As an erstwhile outsourcer, I can confirm that this is absolutely vital. Retrospectively though, we were let down very, very seldom because we negotiated deadlines with translators. If the bottom line did not fit in with the client's requirement, work was split over several translators. No problem, because it was independently reviewed as a matter of principle.
Next time I'll ask to borrow your micrometer to measure the figure before responding

Chris


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Anabel Martínez  Identity Verified
Spain
Local time: 23:40
Member (2005)
English to Spanish
+ ...
Difference Nov 18, 2005

I would also say that there's a big difference in attitude and professionalism between missing a deadline without further notice to the client vs. informing the client you will not be able to meet the agreed deadline (specially due to some kind of accident as stated earlier in this forum).

As Chris said, if I see I cannot meet the deadline, I just say no. If it is negotiable, the client will understand and let me know.

Regards,

Anabel


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Johan Jongman  Identity Verified
Ireland
Local time: 23:40
English to Dutch
+ ...
Depends on the deadline Nov 18, 2005

I tend to be more "flexible" with flexible deadlines.

For example, I have one client who will say that they want a particular translation back by, say, Wednesday EOB. But they know that I know that they will review the translation in-house and they won't start doing that the same Wednesday - so they don't really need the file until Thursday moring. That's never a problem.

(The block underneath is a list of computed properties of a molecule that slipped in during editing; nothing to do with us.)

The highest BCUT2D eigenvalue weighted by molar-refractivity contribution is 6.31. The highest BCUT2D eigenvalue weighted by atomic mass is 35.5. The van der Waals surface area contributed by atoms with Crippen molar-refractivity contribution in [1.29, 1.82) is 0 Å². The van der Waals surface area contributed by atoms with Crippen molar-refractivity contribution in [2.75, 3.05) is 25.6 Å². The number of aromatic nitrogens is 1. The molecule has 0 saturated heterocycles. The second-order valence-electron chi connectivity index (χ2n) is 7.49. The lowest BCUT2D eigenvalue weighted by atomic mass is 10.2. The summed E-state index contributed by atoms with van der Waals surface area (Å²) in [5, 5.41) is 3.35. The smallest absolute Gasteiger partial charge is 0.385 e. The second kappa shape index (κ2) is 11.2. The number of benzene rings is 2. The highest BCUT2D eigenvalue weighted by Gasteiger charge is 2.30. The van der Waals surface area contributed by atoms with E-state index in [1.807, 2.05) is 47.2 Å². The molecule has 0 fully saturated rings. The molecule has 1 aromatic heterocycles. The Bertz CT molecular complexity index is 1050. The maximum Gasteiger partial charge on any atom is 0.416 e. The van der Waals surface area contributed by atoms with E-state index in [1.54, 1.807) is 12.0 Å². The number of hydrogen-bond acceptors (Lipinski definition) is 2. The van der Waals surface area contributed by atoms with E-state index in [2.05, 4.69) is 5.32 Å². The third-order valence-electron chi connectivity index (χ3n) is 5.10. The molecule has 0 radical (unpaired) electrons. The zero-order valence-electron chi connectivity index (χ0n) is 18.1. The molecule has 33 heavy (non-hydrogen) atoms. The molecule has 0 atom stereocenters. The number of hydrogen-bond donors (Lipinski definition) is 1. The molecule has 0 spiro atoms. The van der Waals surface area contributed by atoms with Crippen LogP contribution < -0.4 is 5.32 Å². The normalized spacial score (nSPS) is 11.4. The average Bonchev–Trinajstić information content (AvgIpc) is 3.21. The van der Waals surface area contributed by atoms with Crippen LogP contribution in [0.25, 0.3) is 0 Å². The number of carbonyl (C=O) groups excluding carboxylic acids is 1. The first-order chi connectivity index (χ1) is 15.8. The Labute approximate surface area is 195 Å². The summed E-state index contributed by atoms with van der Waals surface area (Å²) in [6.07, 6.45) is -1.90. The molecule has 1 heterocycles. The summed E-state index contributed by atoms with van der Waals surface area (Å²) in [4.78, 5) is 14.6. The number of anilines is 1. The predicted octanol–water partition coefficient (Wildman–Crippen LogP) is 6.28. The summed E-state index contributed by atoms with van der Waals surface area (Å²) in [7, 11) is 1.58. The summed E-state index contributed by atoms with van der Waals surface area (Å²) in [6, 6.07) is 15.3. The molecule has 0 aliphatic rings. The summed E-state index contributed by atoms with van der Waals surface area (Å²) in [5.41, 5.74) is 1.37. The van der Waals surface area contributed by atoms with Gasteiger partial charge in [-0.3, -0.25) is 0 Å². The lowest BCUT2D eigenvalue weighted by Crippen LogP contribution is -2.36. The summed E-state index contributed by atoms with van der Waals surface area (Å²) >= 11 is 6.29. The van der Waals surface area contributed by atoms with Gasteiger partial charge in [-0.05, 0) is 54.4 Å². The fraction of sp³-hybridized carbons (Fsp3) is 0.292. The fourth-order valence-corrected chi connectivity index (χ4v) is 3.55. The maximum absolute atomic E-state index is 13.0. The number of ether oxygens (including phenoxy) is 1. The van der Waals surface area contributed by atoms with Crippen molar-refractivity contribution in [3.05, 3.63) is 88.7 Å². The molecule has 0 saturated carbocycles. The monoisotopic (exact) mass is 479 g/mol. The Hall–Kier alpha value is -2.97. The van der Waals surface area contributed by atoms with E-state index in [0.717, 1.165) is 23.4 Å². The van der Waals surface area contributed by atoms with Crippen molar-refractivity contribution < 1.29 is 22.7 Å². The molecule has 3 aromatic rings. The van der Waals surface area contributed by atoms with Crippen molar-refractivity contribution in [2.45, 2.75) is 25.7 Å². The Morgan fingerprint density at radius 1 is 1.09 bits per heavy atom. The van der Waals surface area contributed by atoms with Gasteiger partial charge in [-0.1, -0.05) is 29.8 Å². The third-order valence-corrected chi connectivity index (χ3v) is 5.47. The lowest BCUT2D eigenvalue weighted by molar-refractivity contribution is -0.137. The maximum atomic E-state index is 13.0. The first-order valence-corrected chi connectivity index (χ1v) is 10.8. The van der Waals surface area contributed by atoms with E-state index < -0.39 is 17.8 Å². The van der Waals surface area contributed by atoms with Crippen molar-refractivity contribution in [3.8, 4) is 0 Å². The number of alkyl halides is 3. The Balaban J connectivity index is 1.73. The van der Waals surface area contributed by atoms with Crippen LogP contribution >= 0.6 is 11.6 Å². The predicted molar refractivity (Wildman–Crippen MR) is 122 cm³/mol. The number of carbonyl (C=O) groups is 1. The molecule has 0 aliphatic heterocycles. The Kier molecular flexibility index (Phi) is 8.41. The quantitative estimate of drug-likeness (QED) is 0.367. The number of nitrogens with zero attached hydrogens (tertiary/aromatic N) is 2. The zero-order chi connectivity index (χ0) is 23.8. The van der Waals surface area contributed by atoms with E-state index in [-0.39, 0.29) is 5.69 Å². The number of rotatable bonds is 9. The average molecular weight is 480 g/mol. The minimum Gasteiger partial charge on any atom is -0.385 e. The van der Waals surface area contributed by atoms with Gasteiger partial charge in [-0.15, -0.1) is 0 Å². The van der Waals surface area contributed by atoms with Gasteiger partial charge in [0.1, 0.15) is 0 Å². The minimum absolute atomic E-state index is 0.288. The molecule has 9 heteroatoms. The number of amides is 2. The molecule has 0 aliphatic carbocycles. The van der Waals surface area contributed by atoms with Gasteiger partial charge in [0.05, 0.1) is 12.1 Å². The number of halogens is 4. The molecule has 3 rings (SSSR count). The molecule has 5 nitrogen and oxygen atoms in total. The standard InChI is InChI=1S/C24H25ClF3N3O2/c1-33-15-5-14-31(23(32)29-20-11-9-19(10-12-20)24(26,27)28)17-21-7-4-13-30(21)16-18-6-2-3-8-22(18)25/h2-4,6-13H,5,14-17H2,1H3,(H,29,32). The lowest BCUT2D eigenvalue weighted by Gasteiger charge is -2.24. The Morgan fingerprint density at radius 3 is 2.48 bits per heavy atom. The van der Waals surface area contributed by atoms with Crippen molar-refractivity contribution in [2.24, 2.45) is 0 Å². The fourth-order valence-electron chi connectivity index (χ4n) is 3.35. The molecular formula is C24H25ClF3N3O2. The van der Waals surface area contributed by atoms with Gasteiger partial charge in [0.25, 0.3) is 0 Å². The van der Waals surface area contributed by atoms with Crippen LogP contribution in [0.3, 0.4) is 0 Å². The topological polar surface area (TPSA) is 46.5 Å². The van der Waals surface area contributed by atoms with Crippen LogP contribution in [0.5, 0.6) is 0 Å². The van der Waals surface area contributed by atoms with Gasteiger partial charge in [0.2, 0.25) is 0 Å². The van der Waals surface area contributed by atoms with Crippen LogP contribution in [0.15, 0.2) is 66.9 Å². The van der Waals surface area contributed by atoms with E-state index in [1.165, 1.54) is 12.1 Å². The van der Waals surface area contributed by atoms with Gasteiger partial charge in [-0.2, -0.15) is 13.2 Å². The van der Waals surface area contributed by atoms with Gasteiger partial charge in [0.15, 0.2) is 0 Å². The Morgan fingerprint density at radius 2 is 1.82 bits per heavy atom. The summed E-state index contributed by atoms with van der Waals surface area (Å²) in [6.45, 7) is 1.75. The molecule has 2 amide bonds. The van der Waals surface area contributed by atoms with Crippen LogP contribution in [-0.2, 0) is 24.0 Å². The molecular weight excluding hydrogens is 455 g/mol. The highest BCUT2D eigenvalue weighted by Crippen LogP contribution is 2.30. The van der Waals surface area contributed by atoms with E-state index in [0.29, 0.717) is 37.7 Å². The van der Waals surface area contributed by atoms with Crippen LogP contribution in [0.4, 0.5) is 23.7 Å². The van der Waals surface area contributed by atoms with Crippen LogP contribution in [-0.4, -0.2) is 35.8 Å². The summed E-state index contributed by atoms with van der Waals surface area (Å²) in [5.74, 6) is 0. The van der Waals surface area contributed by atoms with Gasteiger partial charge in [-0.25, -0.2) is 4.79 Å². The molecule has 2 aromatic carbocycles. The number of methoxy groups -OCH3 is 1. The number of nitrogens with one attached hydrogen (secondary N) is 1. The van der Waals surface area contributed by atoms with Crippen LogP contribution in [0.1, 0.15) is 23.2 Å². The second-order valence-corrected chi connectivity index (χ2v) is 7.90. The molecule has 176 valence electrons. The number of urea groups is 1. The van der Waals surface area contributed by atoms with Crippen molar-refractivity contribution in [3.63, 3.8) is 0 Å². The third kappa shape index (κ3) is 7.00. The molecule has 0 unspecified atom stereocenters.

So that's why I had to answer "less than 10%" - otherwise I don't overshoot deadlines.

[Edited at 2005-11-18 12:50]


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Parrot  Identity Verified
Spain
Local time: 23:40
Member (2002)
Spanish to English
+ ...
Some guys DO pace themselves, you know! Nov 18, 2005

Instead of taking on something they're only marginally sure of completing, they calculate their output and negotiate fair deadlines before they accept.

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tectranslate ITS GmbH
Local time: 23:40
German
+ ...
Prudent negotiation is part of any good business practice... Nov 18, 2005

Parrot wrote:

Instead of taking on something they're only marginally sure of completing, they calculate their output and negotiate fair deadlines before they accept.

That's a good attitude, I guess, and keeps both the client and the translator out of trouble most of the time.

Thus, of course I'd always give the translator all the time he/she needs (or switch to someone else who is less busy right now), but as I mentioned before, you never know what might happen down the road...

Delays are very unfortunate and the importance of keeping deadlines is undisputed. But IMHO that does not mean I couldn't be proud to say that despite the frequently tight deadlines which are a reality in our business, our company delivers "only" >97 % of all translation orders within the agreed timeframe.

Benjamin


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Dinny  Identity Verified
Greece
Local time: 00:40
Italian to Danish
+ ...
I might be lucky, but I'm not a liar Nov 18, 2005

Yes, I think I have been lucky that nothing big has happened to me EVER to prevent me from meeting a deadline. I know the possibility is always there, that's why I check the documents first and agree with the agency on a fair deadline in view of the contents and difficulty. If the agency insists on a shorter deadline I simply tell them I shall not be able to do the job. That's it. Then they usually come clear, unless of course they have another ten translators on hand who could do it quicker. My deadlines are based on normal working hours daytime - but in the back of my head I have this reassuring feeling that should something come up I can still work through the weekend or through the night and still meet my deadline.